Obama's Student Loan Changes Draw Concern

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WASHINGTON - For the second time in a week, President Obama has signed health care legislation into law.

This version includes the so-called "fixes" added by House Democrats -- including big adjustments to the way millions of college students apply for and pay back student loans.

Obama took his pitch to a community college, Tuesday. Some are worried how the changes will effect not only students, but also jobs across the country.

The First Couple received a first class education and know first hand what it's like to be overwhelmed by tuition bills.

"Michelle and I had big debt coming out of school," Obama said.

Perhaps that's why the president is overseeing the largest rewrite of federal college aid programs in 40 years.

Starting in 2014, the federal government -- not private banks -- will become the primary lender to college students.

The president calls it cutting out the middle man. Banks no longer get fees to facilitate federal loans-- saving $68 billion.

"Those are billions of dollars that could have been spent helping more of our students attend and complete college," Obama said. "That could have been spent advancing the dreams of our children."

The average American student graduates more than $23,000 in debt. About half of college students receive federal student aid and 8.5 million of them receive Pell Grants.

"Not only are we going to offer over 800,000 additional Pell awards over the next 10 years, we're also going to raise the amount they're worth to almost $6,000 so that inflation does not erode the value of your grant," the president explained.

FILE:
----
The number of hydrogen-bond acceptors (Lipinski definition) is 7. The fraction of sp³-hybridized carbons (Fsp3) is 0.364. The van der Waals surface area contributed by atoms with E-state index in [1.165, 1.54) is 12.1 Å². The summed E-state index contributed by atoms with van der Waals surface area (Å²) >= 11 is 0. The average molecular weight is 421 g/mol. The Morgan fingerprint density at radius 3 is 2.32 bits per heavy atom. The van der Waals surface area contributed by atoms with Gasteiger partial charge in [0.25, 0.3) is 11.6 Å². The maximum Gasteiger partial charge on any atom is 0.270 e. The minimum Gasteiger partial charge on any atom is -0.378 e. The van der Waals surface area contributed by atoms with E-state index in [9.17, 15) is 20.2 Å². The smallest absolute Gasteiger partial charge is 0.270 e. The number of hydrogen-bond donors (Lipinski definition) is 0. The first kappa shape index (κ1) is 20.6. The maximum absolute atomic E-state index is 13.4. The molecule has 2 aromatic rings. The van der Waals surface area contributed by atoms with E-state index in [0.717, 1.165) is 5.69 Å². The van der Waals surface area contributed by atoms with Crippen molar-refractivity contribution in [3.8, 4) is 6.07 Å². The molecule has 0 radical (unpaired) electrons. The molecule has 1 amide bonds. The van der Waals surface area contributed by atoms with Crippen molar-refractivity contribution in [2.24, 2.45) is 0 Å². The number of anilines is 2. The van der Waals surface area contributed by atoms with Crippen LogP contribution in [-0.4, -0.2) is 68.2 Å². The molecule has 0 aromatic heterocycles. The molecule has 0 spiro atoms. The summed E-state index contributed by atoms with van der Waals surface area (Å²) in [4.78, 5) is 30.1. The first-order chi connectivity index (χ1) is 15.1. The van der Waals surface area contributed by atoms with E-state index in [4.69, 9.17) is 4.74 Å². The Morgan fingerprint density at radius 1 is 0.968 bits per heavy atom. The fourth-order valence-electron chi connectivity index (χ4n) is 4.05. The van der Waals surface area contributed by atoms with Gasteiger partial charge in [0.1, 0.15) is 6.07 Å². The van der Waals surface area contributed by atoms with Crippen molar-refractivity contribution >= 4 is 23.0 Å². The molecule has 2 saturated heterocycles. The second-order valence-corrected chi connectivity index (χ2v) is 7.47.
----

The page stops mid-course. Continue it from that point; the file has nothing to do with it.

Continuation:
Still, questions remain about the changes.

Margaret Spellings served as secretary of education under President George W. Bush. She told CBN News she's skeptical of giving students less financial choice. And opponents argue pulling billions of dollars out of the banking industry will slash thousands of jobs.

"This is an industry, you know. A consumer lending product that has thrived in the private sector. It's been good for students. It's been good for job creation," Spellings said. "I wonder about the ability of the U.S. Department of Education to be the lender for literally millions of students."

President Obama is signaling more changes are on the way.

This fall, Vice President Joe Biden will host a community college summit to generate ideas to help Obama stick to his goal for America to graduate more students than any other nation by 2020.

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Jennifer Wishon

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Jennifer Wishon is the White House correspondent for CBN News based in the network’s Washington, D.C. Bureau.  Before taking over the White House beat, Jennifer covered Capitol Hill and other national news, from the economy to the 2010 oil spill in the Gulf of Mexico.  Follow Jennifer on Twitter @JenniferWishon and "like" her at Facebook.com/JennWishon.